RFID Security Overview

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Security overview for RFID (HF and UHF) tags, by the RFID oem readers leader manufacturer Skyetek, who adds cryptographic functionality to RFID tags that do not ordinarily have built-in security.

Security overview for RFID (HF and UHF) tags, by the RFID oem readers leader manufacturer Skyetek, who adds cryptographic functionality to RFID tags that do not ordinarily have built-in security.

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  • 1. SkyeTek’s Security Suite
  • 2. RFID Security IssuesUnauthorized access • Rogue reader can write to or kill tags or read confidential informationTag clones • Unauthorized tag copies or rogue tags from unauthorized sources compromise system securityWireless eavesdropping • Rogue device intercepts over-the-air data transfer, gaining confidential information
  • 3. The Value of Securing TagsThe authentication process determinesif a product is genuineProtects sensitive dataProtects against counterfeitsSkyeTek not only allows for verifyingthat tags are authentic from initialprogramming, but that they areauthentic with secure updates from anyauthentic reader
  • 4. SkyeTek’s Secure Memory ValueAdds cryptographic functionality to RFID tags that donot ordinarily have built-in securityRemoves the need for an authentication server • Adds security to closed systems and handhelds SkyeTek Approach SkyeTek Approach Typical Reader Typical Reader SECURE SECURE INSECURE
  • 5. ReaderWare Secure Memory ComponentsEncryption and Decryption • Uses shared keys to encrypt sent data and decrypt received data • Original data can be retrieved using encryption algorithmHashing and Keyed Hashing • Hashing takes any amount of data and creates a constant-length hash representing a checksum for the data • Cannot re-create the original data from the hash, but can authenticate versus hashed value • Used to sign and verify a messagePseudorandom Number Generation • Protects against recognizing the same content with every transaction. Randomizing data such as the EPC makes it anonymous.
  • 6. Process for Securing Tags Tag Producer Tag Consumer SkyeModule SkyeModule Setup Secure Memory: •Algorithms •Keys Setup Secure •Enable KDF Memory: •Algorithms •Keys Tag Can now Write Tag •Enable KDF Accepted read or write to tagKDF = Key Derivation Function
  • 7. Two Security Modes1. Data Integrity mode (Signing andVerifying): Reader verifies dataintegrity •Write: Create a signature •Reader computes a secure hash for the data and writes the data and a hashed message authentication code (HMAC) to the tag •Read: Verify the signature using the shared key •Reader verifies that the HMAC matches the data it wrote to the tag
  • 8. Signing and VerifyingA message Authentication Code (MAC) is created by computing achecksum from the message content and a shared secret key • SkyeTek uses the shared key and a hashing algorithm to create the signature (HMAC=Hashed MAC)When read, the reader verifies that the HMAC used the sameshared secret keyThis is a “symmetric” signature because the same shared key isused during the write and read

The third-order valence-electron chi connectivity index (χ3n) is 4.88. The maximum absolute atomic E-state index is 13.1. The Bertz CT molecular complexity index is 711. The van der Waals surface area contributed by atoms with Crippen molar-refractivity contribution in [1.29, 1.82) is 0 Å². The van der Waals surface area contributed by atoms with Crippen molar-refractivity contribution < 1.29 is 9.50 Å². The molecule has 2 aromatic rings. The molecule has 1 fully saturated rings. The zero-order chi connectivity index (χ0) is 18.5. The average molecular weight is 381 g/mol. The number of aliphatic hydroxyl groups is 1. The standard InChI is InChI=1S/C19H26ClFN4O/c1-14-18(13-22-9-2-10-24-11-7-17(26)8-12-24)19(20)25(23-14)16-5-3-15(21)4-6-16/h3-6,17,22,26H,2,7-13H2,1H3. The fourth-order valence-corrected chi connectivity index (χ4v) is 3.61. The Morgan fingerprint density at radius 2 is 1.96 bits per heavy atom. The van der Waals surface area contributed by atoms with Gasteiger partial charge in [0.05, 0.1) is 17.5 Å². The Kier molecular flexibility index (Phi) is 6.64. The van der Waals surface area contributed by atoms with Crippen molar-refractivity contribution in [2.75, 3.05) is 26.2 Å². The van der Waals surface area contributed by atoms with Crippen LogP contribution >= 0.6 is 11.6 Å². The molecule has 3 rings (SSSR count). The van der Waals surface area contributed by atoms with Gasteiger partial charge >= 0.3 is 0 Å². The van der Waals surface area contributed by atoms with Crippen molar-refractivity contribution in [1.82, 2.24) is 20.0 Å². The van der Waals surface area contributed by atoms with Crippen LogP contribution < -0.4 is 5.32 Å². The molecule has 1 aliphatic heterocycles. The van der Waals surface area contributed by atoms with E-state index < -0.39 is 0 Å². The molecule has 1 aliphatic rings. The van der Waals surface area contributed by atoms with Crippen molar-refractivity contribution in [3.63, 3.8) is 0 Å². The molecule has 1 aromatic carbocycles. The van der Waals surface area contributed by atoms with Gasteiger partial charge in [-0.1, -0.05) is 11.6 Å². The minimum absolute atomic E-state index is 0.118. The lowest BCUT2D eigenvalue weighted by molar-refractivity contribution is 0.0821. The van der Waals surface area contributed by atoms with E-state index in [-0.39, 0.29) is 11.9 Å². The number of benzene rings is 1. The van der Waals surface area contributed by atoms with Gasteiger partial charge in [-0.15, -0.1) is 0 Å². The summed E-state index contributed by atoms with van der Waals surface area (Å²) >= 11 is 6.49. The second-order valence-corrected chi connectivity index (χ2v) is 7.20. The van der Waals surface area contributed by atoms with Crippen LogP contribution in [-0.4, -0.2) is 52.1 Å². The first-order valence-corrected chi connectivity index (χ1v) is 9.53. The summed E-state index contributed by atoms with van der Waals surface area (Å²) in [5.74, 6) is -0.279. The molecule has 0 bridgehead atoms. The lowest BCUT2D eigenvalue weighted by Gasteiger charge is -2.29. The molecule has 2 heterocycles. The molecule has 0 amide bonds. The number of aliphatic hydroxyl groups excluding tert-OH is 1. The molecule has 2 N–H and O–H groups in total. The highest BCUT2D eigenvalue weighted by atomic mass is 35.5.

• 9. Two Security Modes2. Encryption and Data Integritymode•Reader verifies data integrity (as in mode 1) and encrypts the data •Write: Reader writes encrypted data and HMAC to the tag •Read: Reader verifies HMAC, deciphers the data, and reports the plaintext data to the host
  • 10. Encryption= Key + Cipher Algorithm“Key” values determine the detailedoperation of the algorithm and are used tocreate an initialization vector (IV)Symmetric Encryption uses the same key toencrypt and decryptAsymmetric (Public Key) Encryption uses apublic key to encrypt the data and separateprivate key to decrypt the data • Keys can be smaller, but it is compute- intensive to perform
  • 11. Symmetric Encryption
  • 12. Asymmetric (Public Key) EncryptionPKI (Public Key Infrastructure) is not Public Key Encryption • PKI uses digital certificates to establish credentials
  • 13. Why not encrypt?May want to properly verify the authenticityof the data but allow others to easily readthe information. • Readers are not allowed to update the information but can read it. • This can make it easier to be interoperable with other readers or other companies.Want to allow cryptography capable readersonly at some locationsNot enabling encryption can free up somespace on the tag
  • 14. Secure Memory ReviewEntire tag memory is secureAlgorithm information, cipher IV, andciphertext stored on tagSigning • Signature (HMAC) in plaintext or ciphertext (if encrypted) is stored in tag header • Reader and tag signature are compared to determine if data was altered or tamperedEncryption • Hides plaintext data as ciphertext • Only authorized users with the proper key can decode the ciphertext
  • 15. SkyeTek Secure Memory Algorithms Protocol Type AlgorithmEncryption Ciphers TDEA (3DES) (56, 112, and 168 bit keys) AES (128, 192, and 256 bit keys)Hash Functions Secure Hash Algorithms (SHA): SHA-1, SHA-224, SHA-256, SHA-384, and SHA-512 MD5Keyed-Hash HMAC is used with supported hashMessage functions in combination with aAuthentication shared secret keyCode (HMAC)Pseudorandom SHA1PRNGNumber Generator
  • 16. Secure Tag Format Original available data length = L Apply secure memory features Secure Tag Header1. Algorithm spec for HMAC2. HMAC3. Algorithm spec for cipher4. Initialization Vector (IV) for New available data length = L2 cipher The counter (CTR) function allows only portions of the data contents to be rewritten instead of the entire contents
  • 17. Enhancing Security with Key DerivationFunction (KDF)Applies a tag-specific and application-specifickey before initializing secure memory • Applies an HMAC using specified keys, the tag ID, and the application type (integrity or encryption)Even if a brute-force attack on a single tag issuccessful, it does not compromise multipletags